INDIGENOUS students from Bega Valley high schools got a taste of careers in the health profession on Friday thanks to a workshop held by ANU Medical School.
Students from Years 10 to 12 were invited to not only meet with Indigenous medical students and other health professional at Bega Hospital’s Rural Clinic School (RCS) but they also got to participate in some fun activities.
Most popular was “my own bugs”, where students shone a UV light on their hands after applying a lotion that showed all the invisible dirt.
While the idea was to show the importance of hand washing in the health profession, it certainly got a laugh and more than a few cries of “gross” from the high schoolers.
Second year ANU medical students Charmaine Earnshaw and Danielle Dries were on hand to talk students through blood pressure checks and the anatomy health quiz.
Dr Andy Petrowski, who teaches at the RCS and also works with Katungul, talked about ECGs and heart health with students
Also popular was a tour of an ambulance courtesy of paramedics Rhys Tamatea and Tara Norris.
Perhaps less popular was the station of diabetes nurse Karen Enright who asked students to test their own blood sugars with a lancet device.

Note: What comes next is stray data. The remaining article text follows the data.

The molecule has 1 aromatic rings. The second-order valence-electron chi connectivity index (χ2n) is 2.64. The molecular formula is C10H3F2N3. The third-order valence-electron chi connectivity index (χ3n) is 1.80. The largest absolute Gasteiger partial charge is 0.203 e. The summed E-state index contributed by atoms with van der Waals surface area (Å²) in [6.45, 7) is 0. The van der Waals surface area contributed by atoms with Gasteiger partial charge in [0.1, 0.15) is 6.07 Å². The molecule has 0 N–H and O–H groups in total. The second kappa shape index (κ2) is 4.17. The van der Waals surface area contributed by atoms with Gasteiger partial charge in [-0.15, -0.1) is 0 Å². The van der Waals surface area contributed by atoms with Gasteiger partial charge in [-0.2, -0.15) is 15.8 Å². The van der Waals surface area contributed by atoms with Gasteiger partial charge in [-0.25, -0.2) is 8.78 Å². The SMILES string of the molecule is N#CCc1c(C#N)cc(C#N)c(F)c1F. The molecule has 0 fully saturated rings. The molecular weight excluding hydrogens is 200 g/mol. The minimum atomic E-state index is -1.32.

While all participants were interested in Ms Enright’s diabetes knowledge, they were far less interested in drawing their own blood with the lancet.
Following a morning of interactive activities there was a break for a barbecue lunch.
Later in the afternoon many of the Indigenous health workers present spoke with students about their career path.
“This is a great program, the day has a lot of benefits for these students,” Dennis Scott from Bega’s Aboriginal community health service Healthy For Life said.
“It gives them insight into being in control of their own health outcomes and it’s also about giving any student interested a taste of what a career in the health profession might be like.”
Coordinator of the event, ANU Medical School’s Indigenous health project officer Gaye Doolan, said the program was held on alternate years between Bega and Cowra.
“I think it does make a difference, I know of one girl from our last Bega day who went back and repeated her year so that she’d have the marks to get into nursing after coming to this workshop,” Ms Doolan said.
ANU Medical School held Friday’s workshop in conjunction with Southern NSW Medicare Local.